Woolco Yarns have always been dyed with the finest dyes obtainable. The well-known condition of the dyestuffs market at present forces us to buy dyes in small lots so that we are no longer able to maintain our usual uniformity of shades.

It is a condition which we would overcome if it were possible, but as there is positively no remedy we must urge our customers to buy more carefully than has heretofore been necessary.  Buy enough yarn to finish your garment and see that it matches before you leave the store. By doing so you will avoid disappointment for yourself and assist us in overcoming an awkward and regrettable situation.

May we count on your cooperation?

I bet knitters didn’t have to be told more than once that the war had screwed up dyelots big time. I can picture knitters asking for permission to carry their yarn out to the street to be able to see the colors in natural light and make sure the skeins matched.

Tucked into the back of Cecilia’s Woolco book was this 1918 newspaper clipping of a sock pattern, knit on “4-10 yarn” and “Red Cross needle No. 1.”  The author had good advice for handling measurement, splicing, and a somewhat overly specific way (tie finished socks loosely together…) to make sure that there were no holes or dropped stitches:

To measure a garment, lay in on [sic] on a level surface and measure with a dependable measure (wood, metal or celluloid, not a tape).

Always join threads by splicing or by running threads through each other with worsted weight.

Tie finished socks loosely together at the top of leg, in such a way that the hand can be inserted for inspection.

If sock is thin at the point of gusset, reinforce by darning on wrong side very lightly with split thread of yarn.

Still good advice. (Clicking on the clipping, then clicking in to increase the size, will allow you to read a bit more.)

And, flipping the sock pattern over, this slice of life, lopped off in mid-sentence because all Cecilia was preserving was the sock pattern, not what Martin Radilyack, of Gary Indianna had to say about his wartime experience:


“I wouldn’t take anything for the things that have happened to me
during my recent experience with the Hun,” writes Martin Radilyack,
brother of Miss Agnes Radilyack.  Radilyack, employed by the American
Bridge company, who has been “missing in action” since May 1 and who

We won’t know more than that, I’m afraid. But the ad for the Freezone corn removal potion is almost fully intact.  “Try it. No humbug!”


Poor Donald Jr.

Poor-donaldThis, from another  1917 knitting booklet.  The leggings  look like bandages.  The shoes seem to be dress shoes, not fit for play. Same for the shorts.  His sweater is the  only comfortable piece of clothing poor Donald Jr. was allowed to wear that day.  And what of the expression on his face?   Bored?  When the photo shoot was over did he rip that sweater off and head on to a life of privilege.  Or something else?

How about this Cover girl?


She looks more pleased with her outfit than young Donald.  Both sweaters make ample use of the mainstay of knitting–garter stitch.  Plain old knitting.  The first stitch every knitter learns, maybe with a rhyme like this one to help her remember how to do it: “In through the front door, around the the back, open the window, and off jumps Jack.”

1917 Corticelli Cover Girls


Ninety-three years ago, this young woman modeled fashionable knitted tennis wear on the cover of The Corticelli Yarn Book, “Lessons in Knitting and Crochet.”  The book contained an extensive assortment of fashions for men, women, children, soldiers and babies.  It was published by the Corticelli Silk Mills of Florence, Massachusetts.  Odd little crochet do-dads dangling in front, but other than that, somewhat modern styling.  Nice subtle color combination too.  Seems to hold up rather nicely, especially figuring this model was likely born in the 19th century.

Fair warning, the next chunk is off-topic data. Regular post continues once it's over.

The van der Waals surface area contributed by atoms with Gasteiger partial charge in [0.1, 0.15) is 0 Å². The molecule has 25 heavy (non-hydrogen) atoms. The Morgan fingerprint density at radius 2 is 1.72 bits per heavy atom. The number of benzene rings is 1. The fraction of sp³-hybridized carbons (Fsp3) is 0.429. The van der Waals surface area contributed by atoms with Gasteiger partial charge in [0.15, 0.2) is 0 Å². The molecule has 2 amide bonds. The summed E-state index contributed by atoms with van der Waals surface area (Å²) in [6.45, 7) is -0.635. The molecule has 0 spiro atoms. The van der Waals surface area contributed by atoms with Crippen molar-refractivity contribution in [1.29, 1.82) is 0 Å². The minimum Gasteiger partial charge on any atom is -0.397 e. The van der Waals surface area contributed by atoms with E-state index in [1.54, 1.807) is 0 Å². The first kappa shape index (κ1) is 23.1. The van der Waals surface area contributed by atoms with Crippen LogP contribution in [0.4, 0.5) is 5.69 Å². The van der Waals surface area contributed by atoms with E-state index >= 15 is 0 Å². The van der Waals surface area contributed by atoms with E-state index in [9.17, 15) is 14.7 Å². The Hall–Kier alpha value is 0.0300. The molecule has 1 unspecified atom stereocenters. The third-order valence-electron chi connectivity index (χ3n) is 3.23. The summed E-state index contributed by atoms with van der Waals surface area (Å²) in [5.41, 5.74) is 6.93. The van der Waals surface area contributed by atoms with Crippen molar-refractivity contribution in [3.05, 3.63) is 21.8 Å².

“Holding up rather nicely” isn’t what comes first to mind for the “Silk Dresden Sweater” featured on the book’s inner cover page, though.  I don’t think knitters with a vintage knitting bent are going to be lining up to knit this one, “posed” here by “Mrs. Vernon Castle:”


Knitting for Soldiers & Sailors

ArmyKnittingIt was 1917.  The Corticelli Yarn Book, “Lessons in Knitting and Crochet” published by the Corticelli Silk Mills in Florence, Massachusetts provided “instructions to help the women throughout the country who are at this time utilizing every available moment in the making of warm and comfortable garments for the boys who have responded to the call of our country in its present crises.”  Women were cautioned to knit in either “gray (Oxford) or khaki” or “light Oxford” for the Navy.  Corticelli supplied patterns for a sleeveless sweater (above), a “sleeping cap,” two different wristlets, a muffler, an “abdominal belt,” a “cap for convalescents,” a cap and scarf set, socks, bedsocks and a helmet liner (below). A “comfort set” would be the sleeveless sweater, wristlets and a muffler (scarf).  “The knitting should be done evenly and firmly and drop stitches should be avoided.  The stitches should not be cast on too tightly.  The garments should be free from lumps and knots, especially the socks, as they are liable to blister the feet.”

ArmyHelmetToday, Ship Support is “supporting America’s troops deployed in the War on Terror–one stitch at a time.”  The items need to be “closely knit or crocheted for warmth,” knit in colors suitable for men.  “Women in the military prefer these as well.”  Land’s End has teamed up with the Sailors’ Society to have us knit  wooly hats for chilly sailors. Knit for the Navy is looking for afghans.  Knitters are busy knitting glommits (a combination glove/mitten) and gauntlets (shooters gloves) for soldiers in Afghanistan.  The need continues and those who chose to knit for soldier and sailor relief organizations knit because they care.

Does this young one look too ready for the wars to come?  He modeled for Corticelli in 1917.